It may be noted that the venous pressure in the dilated midline varix measured more than the normal value of 5 cm of water, ranging between 9 and 55 cm of water in each case reported by Quisling and Mickle.[49] Parenchymal brain calcification is an indicator of venous pressure exceeding 20 cm of water. The pressures are lower in the choroidal type and higher in the dilated vein of Galen secondary to thalamic and parenchymal arteriovenous malformations. Measurements of venous pressure did not show any clear relation between the level of pressure elevation and extent of ventricular dilatation. It appears that the degree of venous pressure elevation is a reflection of the hemodynamic significance in the light of the clinical status and the angioarchitecture of the shunt. Staged transvenous embolotherapy at prolonged intervals is well tolerated by infants and children with lower venous pressures. These children do not develop either brain calcifications or seizures.

Transtorcular embolization

In high flow choroidal malformations with no accessible femoral approach, occipital bone over the torcular is penetrated with a large bore needle for catheterization of the varix in neonates. However it is necessary to make a burr-hole in older children. The torcular is punctured in the lateral position of the head under fluoroscopy control. A road map of transverse sinus and torcular can be obtained by injection into the internal carotid artery.[49] A variety of embolic agents can be introduced through this access: Gianturco coils, detachable balloons, GDC coils, or liquid monomer agents. A fall in venous pressure of 15-20 mm is a good indicator of reduced shunt.

Staged embolization

The goal of treatment is to reduce the volume load initially and attempt to finally obliterate the shunt completely. In the majority of infants and children, it becomes necessary to stage the embolization ranging from a few weeks to a few months based on the angioarchitecture and clinical status. The follow-up endovascular approach is based on the residual shunt and the architecture of the malformation. Occlusive venopathy is a well-known delayed event causing progressive neurological deterioration. The acquired venopathy may be fatal. It is postulated that too long intervals between the embolization procedures would result in high venous pressures in the dural sinuses and cortical veins. The high flow venopathy is transmitted to the medullary veins and cortical veins which would result in progressive parenchymal calcifications and refractory seizures.

Spontaneous thrombosis may result in anatomical cure in rare situations, more commonly in mural type fistulae. Anatomical and clinical cure is possible with appropriate timing and staging of embolization procedures. The technical and clinical outcomes are excellent in experienced hands. It should be noted that in the absence of cardiac overload and in neurologically intact child, the malformation needs observation and follow-up. It is recommended that the fetus diagnosed prenatally harboring a vein of Galen malformation may be delivered normally with no definite risk of cerebral ischemia during delivery because of the low resistance circulation of the placenta.


Source of Support: Nil.

Conflict of Interest: None declared.

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[Figure ID: F1]
Figure 1 

Schematic drawing of the afferent choroidal, collicular arteries, and the efferent venous channels during vascularization of the basal ganglia and thalamus

[Figure ID: F2]
Figure 2 

Vertebral angiography. (a) and (b) Markedly dilated anerysmal vein of Galen is penetrated by numerous choroidal and perforator branches in a choroidal type of malformation. Right carotid angiography. (c) and (d) Fetal origin of the posterior cerebral artery and its branches feed the dilated Galenic choroidal malformation

[Figure ID: F3]
Figure 3 

Transcranial duplex sonography demonstrating markedly dilated vein of Galen and high velocity flow

[Figure ID: F4]
Figure 4 

Plain and contrast enhanced CT scan. (a) Hyperdense midline vein of Galen and enlarged straight sinus noted. (b) Intense enhancement of the malformation is seen on contrast administration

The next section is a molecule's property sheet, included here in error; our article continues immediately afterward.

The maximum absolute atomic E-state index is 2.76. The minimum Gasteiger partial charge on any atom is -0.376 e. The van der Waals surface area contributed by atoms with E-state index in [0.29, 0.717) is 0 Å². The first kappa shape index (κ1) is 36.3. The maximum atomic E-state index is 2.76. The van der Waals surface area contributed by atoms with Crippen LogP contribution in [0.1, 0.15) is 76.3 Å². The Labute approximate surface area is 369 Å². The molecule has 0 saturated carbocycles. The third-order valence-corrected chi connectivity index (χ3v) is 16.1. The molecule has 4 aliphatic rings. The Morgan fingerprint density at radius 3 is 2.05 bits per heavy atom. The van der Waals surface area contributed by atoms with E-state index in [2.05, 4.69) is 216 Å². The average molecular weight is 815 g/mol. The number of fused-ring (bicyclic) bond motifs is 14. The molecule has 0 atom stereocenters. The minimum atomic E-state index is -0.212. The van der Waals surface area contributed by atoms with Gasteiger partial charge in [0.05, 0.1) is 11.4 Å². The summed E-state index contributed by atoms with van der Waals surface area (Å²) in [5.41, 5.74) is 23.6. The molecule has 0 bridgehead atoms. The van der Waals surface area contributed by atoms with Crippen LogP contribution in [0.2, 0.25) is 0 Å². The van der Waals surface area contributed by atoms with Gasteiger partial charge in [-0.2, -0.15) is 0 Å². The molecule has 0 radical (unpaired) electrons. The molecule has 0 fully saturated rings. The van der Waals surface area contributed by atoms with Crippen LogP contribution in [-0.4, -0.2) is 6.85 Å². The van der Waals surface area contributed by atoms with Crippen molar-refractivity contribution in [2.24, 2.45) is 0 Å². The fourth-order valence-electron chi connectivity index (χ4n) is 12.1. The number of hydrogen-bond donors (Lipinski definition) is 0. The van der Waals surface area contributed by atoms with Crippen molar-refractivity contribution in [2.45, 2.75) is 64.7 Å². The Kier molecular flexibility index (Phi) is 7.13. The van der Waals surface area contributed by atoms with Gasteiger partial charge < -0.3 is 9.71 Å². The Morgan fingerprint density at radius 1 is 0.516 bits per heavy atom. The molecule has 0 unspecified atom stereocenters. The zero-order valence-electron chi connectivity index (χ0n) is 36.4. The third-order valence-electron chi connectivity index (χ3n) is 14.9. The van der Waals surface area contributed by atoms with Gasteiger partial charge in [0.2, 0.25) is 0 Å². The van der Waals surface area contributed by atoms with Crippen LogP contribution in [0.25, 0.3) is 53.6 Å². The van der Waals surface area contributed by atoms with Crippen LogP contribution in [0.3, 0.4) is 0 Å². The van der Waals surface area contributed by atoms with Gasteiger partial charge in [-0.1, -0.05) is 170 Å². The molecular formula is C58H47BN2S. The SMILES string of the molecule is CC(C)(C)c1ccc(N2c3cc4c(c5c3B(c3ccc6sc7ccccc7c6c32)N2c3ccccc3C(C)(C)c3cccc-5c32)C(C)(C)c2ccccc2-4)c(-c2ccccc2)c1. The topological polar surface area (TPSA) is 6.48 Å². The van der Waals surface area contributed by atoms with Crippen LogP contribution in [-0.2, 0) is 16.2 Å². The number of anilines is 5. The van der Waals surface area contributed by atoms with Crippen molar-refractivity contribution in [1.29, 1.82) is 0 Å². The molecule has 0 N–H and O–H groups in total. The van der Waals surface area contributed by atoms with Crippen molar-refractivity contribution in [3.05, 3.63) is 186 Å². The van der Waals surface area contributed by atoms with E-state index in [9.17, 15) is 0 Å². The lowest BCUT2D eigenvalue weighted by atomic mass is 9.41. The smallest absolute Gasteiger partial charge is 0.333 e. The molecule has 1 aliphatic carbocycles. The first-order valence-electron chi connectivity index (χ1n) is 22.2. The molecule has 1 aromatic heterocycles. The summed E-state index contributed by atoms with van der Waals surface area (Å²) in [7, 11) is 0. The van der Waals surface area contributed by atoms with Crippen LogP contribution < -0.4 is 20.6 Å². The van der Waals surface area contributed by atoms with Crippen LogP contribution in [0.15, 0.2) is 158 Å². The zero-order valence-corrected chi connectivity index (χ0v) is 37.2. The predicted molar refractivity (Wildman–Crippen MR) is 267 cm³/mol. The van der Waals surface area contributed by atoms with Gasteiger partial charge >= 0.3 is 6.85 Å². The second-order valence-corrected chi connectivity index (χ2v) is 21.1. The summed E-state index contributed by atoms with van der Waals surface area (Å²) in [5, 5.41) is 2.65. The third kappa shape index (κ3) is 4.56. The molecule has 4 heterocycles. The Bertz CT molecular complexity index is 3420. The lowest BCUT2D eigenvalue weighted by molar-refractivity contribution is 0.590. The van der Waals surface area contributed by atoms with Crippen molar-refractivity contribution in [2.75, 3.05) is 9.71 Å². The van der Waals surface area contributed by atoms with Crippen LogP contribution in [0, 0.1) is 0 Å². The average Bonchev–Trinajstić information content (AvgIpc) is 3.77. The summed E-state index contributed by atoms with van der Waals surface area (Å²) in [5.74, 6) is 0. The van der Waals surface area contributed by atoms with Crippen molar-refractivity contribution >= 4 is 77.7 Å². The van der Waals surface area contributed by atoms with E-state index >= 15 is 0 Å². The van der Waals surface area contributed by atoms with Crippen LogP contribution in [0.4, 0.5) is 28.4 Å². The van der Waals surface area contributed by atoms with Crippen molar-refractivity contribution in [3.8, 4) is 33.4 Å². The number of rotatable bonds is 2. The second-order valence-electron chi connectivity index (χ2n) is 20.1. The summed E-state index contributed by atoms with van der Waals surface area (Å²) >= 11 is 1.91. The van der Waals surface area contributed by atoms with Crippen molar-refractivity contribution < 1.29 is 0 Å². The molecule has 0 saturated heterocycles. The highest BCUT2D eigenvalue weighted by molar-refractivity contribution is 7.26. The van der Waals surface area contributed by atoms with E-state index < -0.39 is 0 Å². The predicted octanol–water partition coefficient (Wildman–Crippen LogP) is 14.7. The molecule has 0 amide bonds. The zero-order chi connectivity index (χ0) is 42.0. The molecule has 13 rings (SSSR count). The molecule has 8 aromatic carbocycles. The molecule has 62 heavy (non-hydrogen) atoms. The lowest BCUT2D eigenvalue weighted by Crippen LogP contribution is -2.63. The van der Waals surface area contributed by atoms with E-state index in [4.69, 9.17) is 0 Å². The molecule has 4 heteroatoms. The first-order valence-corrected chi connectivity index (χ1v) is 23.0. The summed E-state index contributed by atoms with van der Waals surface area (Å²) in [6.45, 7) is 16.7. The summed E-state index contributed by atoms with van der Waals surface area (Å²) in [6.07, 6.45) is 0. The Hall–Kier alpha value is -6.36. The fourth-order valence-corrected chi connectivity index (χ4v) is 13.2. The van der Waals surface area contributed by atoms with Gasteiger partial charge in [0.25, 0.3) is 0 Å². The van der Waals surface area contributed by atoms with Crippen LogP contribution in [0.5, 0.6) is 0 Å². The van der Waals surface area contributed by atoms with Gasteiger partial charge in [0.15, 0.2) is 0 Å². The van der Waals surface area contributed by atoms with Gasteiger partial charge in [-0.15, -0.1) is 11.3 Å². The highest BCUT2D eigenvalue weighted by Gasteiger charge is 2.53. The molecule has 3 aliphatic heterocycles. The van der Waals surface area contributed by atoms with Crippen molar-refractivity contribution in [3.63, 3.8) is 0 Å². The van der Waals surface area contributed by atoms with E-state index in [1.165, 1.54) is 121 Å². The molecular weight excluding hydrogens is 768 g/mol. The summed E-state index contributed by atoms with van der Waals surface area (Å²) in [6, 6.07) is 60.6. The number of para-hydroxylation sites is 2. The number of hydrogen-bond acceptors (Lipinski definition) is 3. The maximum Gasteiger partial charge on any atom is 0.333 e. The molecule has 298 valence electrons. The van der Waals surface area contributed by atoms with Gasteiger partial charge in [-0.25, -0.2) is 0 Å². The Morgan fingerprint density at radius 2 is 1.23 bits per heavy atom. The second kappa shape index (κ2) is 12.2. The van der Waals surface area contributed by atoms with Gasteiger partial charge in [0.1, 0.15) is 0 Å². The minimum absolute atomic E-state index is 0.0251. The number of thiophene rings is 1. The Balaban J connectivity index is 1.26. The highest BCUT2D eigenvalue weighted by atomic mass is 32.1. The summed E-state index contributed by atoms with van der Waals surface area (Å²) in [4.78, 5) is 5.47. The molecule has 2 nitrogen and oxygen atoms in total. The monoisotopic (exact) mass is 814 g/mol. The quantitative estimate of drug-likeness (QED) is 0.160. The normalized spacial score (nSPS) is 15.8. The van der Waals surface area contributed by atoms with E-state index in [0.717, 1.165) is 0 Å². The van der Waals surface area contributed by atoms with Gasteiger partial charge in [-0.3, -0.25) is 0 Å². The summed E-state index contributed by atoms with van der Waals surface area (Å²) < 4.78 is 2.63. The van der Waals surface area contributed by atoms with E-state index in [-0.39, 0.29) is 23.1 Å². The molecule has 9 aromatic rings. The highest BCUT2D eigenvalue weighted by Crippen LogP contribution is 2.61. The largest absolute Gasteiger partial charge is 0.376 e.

[Figure ID: F5]
Figure 5 

Plain X rays of skull. (a) and (b) Curvilinear midline calcification in the wall of aneurysm of vein of Galen

[Figure ID: F6]
Figure 6 

MRI of brain. Sagittal T1 weighted image shows partial agenesis of straight sinus in its proximal segment. Alternate venous drainage is seen from the falcine sinus into the superior sagittal sinus from the vein of Galen

[Figure ID: F7]
Figure 7 

Lateral view of carotid angiogram. (a) Fenestrated falcine sinus is appreciated draining into the posterior end of superior sagittal sinus. (b) Duplicated falcine sinus is seen in another patient. Vertebral angiogram. (c) and (d) AP and lateral views demonstrate occipital sinuses connecting the torcular to the jugular bulbs on both sides symmetrically forming a falcine loop

[Figure ID: F8]
Figure 8 

(a) Contrast enhanced CT scan. A daughter sac is attached to the main vein of Galen revealing marked enhancement. (b) Vertebral angiography. Mural type. Early arterial phase shows rapid opacification of the vein of Galen and dural sinuses. (c) Stenosis of the origin of straight sinus. (d) and (e) Post-embolization angiogram. Using isobutyl 2¬ cyanoacrylate the malformation is completely obliterated restoring the normal circulation in the posterior fossa. (f) Plain X ray of skull. Cast of the cyanoacrylate is appreciated in the malformation, following embolization

[Figure ID: F9]
Figure 9 

Right carotid angiogram. (a) and (b) Globular enlargement of the vein of Galen is supplied by a single hole fistula from posterior cerebral artery (mural type). Right carotid angiogram. (c) and (d) AP and lateral views demonstrate complete obliteration of the malformation by a detachable balloon. Plain X rays of skull. (e) and (f) Partially inflated mini-balloon is detached in the feeding artery by coaxial technique. Shunt tube is noted in place

[Figure ID: F10]
Figure 10 

(a) Carotid angiogram. AP view shows a complex choroidal type malformation with early draining vein. (b) and (c) Vertebral angiogram AP and lateral views reveal multiple arterial feeders and sinus anomalies. Embolization (d) Guiding catheter is placed in the aneurysmal dilatation of vein of Galen via the sigmoid sinus, transverse sinus and straight sinus. (e) Basket of coil and a mesh is deposited in the dialted varix. (f) Subsequent arterial catheterisation is performed for glue injection. (g) Pre embolization vertebral angiogram. Large Shunt is shown across the straight sinus from the vein of Galen. (h) Tras venous and trans arterial embolization reduces the shunt remarkably showing residual malformation.

Article Categories:
  • Review Article

Keywords: Pediatric aneurysms, Vein of Galen malformations, choroidal malformations, mural malformations, endovascular embolization.